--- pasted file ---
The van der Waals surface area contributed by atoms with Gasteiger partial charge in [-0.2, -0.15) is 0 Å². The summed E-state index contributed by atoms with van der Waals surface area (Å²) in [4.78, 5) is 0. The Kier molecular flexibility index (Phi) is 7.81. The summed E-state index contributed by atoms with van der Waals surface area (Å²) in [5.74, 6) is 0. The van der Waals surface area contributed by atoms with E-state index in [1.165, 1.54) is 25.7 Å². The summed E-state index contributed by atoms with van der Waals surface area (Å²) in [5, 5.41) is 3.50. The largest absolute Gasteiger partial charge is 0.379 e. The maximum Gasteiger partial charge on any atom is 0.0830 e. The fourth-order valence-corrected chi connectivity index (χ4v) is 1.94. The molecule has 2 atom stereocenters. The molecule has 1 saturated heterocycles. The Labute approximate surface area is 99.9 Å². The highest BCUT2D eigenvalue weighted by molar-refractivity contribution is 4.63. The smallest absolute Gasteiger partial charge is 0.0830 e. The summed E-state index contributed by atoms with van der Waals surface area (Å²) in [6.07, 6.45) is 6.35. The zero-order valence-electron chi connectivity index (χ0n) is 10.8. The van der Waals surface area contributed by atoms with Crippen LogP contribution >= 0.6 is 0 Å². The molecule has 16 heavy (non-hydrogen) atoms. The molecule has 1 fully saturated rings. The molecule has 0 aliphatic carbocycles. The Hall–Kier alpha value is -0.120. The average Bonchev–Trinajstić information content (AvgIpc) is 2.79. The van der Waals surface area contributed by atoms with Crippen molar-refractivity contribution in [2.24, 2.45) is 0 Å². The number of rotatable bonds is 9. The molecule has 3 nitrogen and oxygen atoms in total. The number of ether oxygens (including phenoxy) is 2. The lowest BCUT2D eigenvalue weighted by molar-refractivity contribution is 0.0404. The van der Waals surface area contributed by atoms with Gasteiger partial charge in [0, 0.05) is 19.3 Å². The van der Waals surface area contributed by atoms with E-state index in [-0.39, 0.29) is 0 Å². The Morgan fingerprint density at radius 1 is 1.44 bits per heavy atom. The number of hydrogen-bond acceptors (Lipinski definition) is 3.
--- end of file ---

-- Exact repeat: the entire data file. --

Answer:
The van der Waals surface area contributed by atoms with Gasteiger partial charge in [-0.2, -0.15) is 0 Å². The summed E-state index contributed by atoms with van der Waals surface area (Å²) in [4.78, 5) is 0. The Kier molecular flexibility index (Phi) is 7.81. The summed E-state index contributed by atoms with van der Waals surface area (Å²) in [5.74, 6) is 0. The van der Waals surface area contributed by atoms with E-state index in [1.165, 1.54) is 25.7 Å². The summed E-state index contributed by atoms with van der Waals surface area (Å²) in [5, 5.41) is 3.50. The largest absolute Gasteiger partial charge is 0.379 e. The maximum Gasteiger partial charge on any atom is 0.0830 e. The fourth-order valence-corrected chi connectivity index (χ4v) is 1.94. The molecule has 2 atom stereocenters. The molecule has 1 saturated heterocycles. The Labute approximate surface area is 99.9 Å². The highest BCUT2D eigenvalue weighted by molar-refractivity contribution is 4.63. The smallest absolute Gasteiger partial charge is 0.0830 e. The summed E-state index contributed by atoms with van der Waals surface area (Å²) in [6.07, 6.45) is 6.35. The zero-order valence-electron chi connectivity index (χ0n) is 10.8. The van der Waals surface area contributed by atoms with Crippen LogP contribution >= 0.6 is 0 Å². The molecule has 16 heavy (non-hydrogen) atoms. The molecule has 1 fully saturated rings. The molecule has 0 aliphatic carbocycles. The Hall–Kier alpha value is -0.120. The average Bonchev–Trinajstić information content (AvgIpc) is 2.79. The van der Waals surface area contributed by atoms with Crippen molar-refractivity contribution in [2.24, 2.45) is 0 Å². The number of rotatable bonds is 9. The molecule has 3 nitrogen and oxygen atoms in total. The number of ether oxygens (including phenoxy) is 2. The lowest BCUT2D eigenvalue weighted by molar-refractivity contribution is 0.0404. The van der Waals surface area contributed by atoms with Gasteiger partial charge in [0, 0.05) is 19.3 Å². The van der Waals surface area contributed by atoms with E-state index in [-0.39, 0.29) is 0 Å². The Morgan fingerprint density at radius 1 is 1.44 bits per heavy atom. The number of hydrogen-bond acceptors (Lipinski definition) is 3.